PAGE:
MAKING IT – EMILY GOLDING-ELLIS

Emily was born in Bristol and trained in classical styles and all forms of street dance since the age of 13. She then moved to London to pursue a professional dance career whilst studying at the University of Roehampton. As part of her BA Honours dance degree Emily studied abroad for four months in America training at the Broadway Dance Centre, New York and the University of North Carolina, Greensboro.

Since Emily’s 2013 graduation she signed to multiple dance agencies in London including Mass Movement, Mark Summers, RnD Creatives and United Productions. Her commercial credits include, ITV’s Dancing on Ice, London Fashion Week, Nike, Ferrari, Fenty Beauty by Rihanna and Channel 4 – Alan Carr’s Chatty Man. Her theatre work includes, Thriller Live UK, Egypt and China Tour.

Read about how Emily made it as a professional dancer below.

What started your passion for dance?


I started taking dance really seriously from about the age of 16. I had done ballet and tap when I was younger but when I turned 16 I found street dance and I absolutely loved it. I was obsessed with hiphop music at the time so that was giving me the motive to want to dance to it all the time and find my style.

I don’t think I really knew that I was good at it, until I realised people were enjoying my dancing. When more people could see that I was enjoying myself dancing, it made them happy and made them smile. I didn’t think it was ever a thing where I thought “ooh I’m really good at this” it was more like; “I can bring joy to people through dancing and enjoy it myself”.

It was towards the age of 17 when I was thinking I needed to go and train properly. I would see backing dancers behind music artists and think – I want to do that, I can do that. I had no idea it could be a career, all I knew was that there were dancers on shows like Top of the Pops dancing behind artists so I figured that there must be a job out there somewhere to allow me to do that.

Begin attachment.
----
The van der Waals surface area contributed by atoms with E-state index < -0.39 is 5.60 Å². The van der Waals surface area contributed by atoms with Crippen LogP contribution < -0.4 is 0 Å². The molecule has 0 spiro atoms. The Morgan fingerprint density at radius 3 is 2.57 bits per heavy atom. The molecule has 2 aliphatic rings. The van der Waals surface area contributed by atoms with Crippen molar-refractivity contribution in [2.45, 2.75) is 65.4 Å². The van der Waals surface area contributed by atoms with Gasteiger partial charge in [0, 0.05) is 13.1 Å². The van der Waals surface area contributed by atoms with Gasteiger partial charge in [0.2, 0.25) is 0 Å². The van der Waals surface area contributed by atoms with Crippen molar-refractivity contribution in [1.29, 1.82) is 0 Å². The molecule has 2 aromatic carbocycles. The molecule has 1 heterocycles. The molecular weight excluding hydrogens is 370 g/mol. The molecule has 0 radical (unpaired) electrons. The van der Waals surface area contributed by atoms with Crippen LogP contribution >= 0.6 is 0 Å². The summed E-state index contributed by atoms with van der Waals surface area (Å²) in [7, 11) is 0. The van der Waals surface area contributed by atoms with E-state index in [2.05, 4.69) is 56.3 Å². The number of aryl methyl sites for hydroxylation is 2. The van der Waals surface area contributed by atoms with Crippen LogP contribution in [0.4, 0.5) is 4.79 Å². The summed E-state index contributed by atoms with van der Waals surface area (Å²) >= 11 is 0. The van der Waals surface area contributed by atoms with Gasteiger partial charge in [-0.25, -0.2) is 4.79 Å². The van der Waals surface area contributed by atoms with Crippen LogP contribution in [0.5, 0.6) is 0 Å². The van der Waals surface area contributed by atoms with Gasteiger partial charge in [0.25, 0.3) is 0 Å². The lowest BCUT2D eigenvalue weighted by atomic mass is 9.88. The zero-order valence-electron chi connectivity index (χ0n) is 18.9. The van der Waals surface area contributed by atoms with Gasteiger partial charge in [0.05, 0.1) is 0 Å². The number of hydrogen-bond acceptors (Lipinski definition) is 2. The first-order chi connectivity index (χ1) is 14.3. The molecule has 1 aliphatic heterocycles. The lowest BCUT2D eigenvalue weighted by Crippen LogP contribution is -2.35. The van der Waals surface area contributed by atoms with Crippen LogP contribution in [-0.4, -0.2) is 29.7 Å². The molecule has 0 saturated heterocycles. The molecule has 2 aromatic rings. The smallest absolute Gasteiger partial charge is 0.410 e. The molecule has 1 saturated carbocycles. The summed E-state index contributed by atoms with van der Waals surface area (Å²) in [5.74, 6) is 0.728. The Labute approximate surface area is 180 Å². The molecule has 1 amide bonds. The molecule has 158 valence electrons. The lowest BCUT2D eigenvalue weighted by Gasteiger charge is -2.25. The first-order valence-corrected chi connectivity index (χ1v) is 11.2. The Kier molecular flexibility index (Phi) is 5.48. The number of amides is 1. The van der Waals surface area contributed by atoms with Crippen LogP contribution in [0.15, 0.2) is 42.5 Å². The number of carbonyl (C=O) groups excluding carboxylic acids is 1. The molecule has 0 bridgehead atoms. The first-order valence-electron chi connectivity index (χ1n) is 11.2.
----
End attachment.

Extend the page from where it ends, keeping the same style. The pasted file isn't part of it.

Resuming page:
Where did you gain your experience as a dancer?


My course was a ballet and contemporary course. I think it’s really important for all dancers to get their foundations and technique as it underpins everything. I was training there for three years. For me personally my contact time at uni was minimal which allowed me to go out to the dance studios in London to train in things like commercial and street dance which I absolutely loved. For me uni was definitely the labour of the technique but it gave me the foundation for everything I progressed to do in the future.

I’d say to anybody who might not be able to afford dance school – because I didn’t – then look online at all of the resources to help you. All you need is an internet connection and you can honestly make it happen. You can put yourself out there and make connections. I know a lot of dancers who have literally trained from YouTube so you can do it. There are no limitations if you want to do it. The only limitations will be yourself. So if your head is in the game go and get it.

What’s been your proudest moment in your career?


The proudest moment I’ve had as a dancer was booking an artist’s world tour, that was at the top of my to do list as a dancer and not only that but I was blessed with the privilege of choreographing it as well. So to be a dancer and be a choreographer on an artist’s world tour was always the biggest responsibility but the biggest blessing ever. It was absolutely incredible.

We toured with the band Bring Me the Horizon for over a year all over the world, all different countries. It was the most incredible experience. We danced in places like Glastonbury, BBC Radio 1, Lola Palooza, a huge arena in Tokyo Satuma Super Arena supporting Baby Metal. It was just incredible. I think you obviously need the physical side, the talent but that’s something you can work on if it doesn’t come naturally. Some of the most successful male commercial dancers I know started in their late teens, early 20s, not from the age of three in ballet classes. For me what you need is the drive first and foremost and the want to learn and progress. You’re always a student with dance. You’ll forever be training in it so I think the mindset of knowing that you have to make that commitment to the career is what will see you through right to the end.

What advice would you give to dancers wanting to break into the industry?


Don’t allow Instagram to consume what you feel about yourself as a dancer, like just know yourself. Don’t worry about anything around you, use it as a platform to promote yourself and like an online CV but just where we’re at at the moment, just honestly get in that training. It doesn’t always have to be put online, you can do it yourself and just really really commit to improving and just stay focused on it. Allow it to still bring you joy even when it turns into a job and into work. Still just be so grateful that you can do basically your hobby as your job and income. For me that never gets old, that’s kid at Christmas for me every time I get a job so just keep that fire alive and don’t let any external things diminish that fire within you.

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